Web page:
159. avatar JEFF E says:

    Si’vet,
    No aggresion intended.
    Just so often the anti’s repeat the “not every where in the west (or this or that state, depending on the source) is suitable for wolves to live.

    DUH

    But just in Idaho, which is about 63% federal land by the by, it seems that ~50% of the total would be suitable for wolves to one degree or another. If that is way out of kilter then I stand corrected but don’t believe I am far off. and with the exception of being born in Montana, and for the first few years, and military service I have spent my entire life in Idaho.
    Back to the thread, Again, from just a cost effective stance and referring to just predators, there is no rational justification for WS to exist in that arena.

  160. avatar Layton says:

    “Am I going to buy the book?”

    No JimT, not much of a snowball’s chance in hell. Why would I?? I’m SURE that Mr. Robinson’s book would be unbiased and the epitome of non-judgemental information — NOT!

    A “Conservation Advocate for the Center for Biological Diversity” just doesn’t seem like the the author that I would look for on the bookshelf. I do read SOME light fiction but I have to believe this would be more into the science fiction realm. 8)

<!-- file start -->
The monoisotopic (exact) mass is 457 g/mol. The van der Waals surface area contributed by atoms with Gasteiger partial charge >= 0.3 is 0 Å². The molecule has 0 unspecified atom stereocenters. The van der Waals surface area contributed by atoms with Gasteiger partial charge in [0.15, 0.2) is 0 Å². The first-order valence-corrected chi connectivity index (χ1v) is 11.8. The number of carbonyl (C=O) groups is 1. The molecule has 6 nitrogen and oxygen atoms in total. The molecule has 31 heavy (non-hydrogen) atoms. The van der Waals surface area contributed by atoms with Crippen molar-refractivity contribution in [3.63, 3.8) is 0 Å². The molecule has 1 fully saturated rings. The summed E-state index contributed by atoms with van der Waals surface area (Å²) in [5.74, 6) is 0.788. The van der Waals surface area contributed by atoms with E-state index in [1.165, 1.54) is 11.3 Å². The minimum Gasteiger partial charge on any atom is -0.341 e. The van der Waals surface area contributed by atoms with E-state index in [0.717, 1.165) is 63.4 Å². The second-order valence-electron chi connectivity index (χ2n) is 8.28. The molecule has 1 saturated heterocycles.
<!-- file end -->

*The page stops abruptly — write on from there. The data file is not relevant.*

161. avatar Si'vet says:

    jeff, I think your pretty close, I understand your intent, I’m just wet behind the ears, I respect where our coming from, you hunt and you support wolves, I’m not religious but for lack of a better term I pray you are in the know…….. do you really have a wolf in your backyard. Thanks

    Layton I have mixed feelings about buying the book, I am a read addict, and an illiterate redneck, when I’m done I can drop it off at Ralph’s you can read it for free, I really enjoy looking at both sides, well over a 1/2 century old and still wet behind the ears. I think that might be a compliment..

  162. avatar Mark Gamblin (IDFG) says:

    Richie,NJ –
    “…..call it for what it is not a wolf control program but a wolf killimg plan,that sounds more like it.”

    Thanks for the suggestion. I’m not sure what “it” is, but will assume you refer to monitoring wolf and other big game numbers in the FC. In that case, it would be most accurate to call it responsibly monitoring and managing the publid wildlife resources inside the FC. Those wildlife resources would include, primarily but not exclusively, wolves, deer, elk and moose.

  163. avatar gline says:

    “.. it would be most accurate to call it responsibly monitoring and managing the publid wildlife resources inside the FC.”

    Mark, the big question is Why? Knowing Butch Otter’s stance on wolves. There is a lack of trust by many on your monitoring.

  164. avatar Richie,NJ says: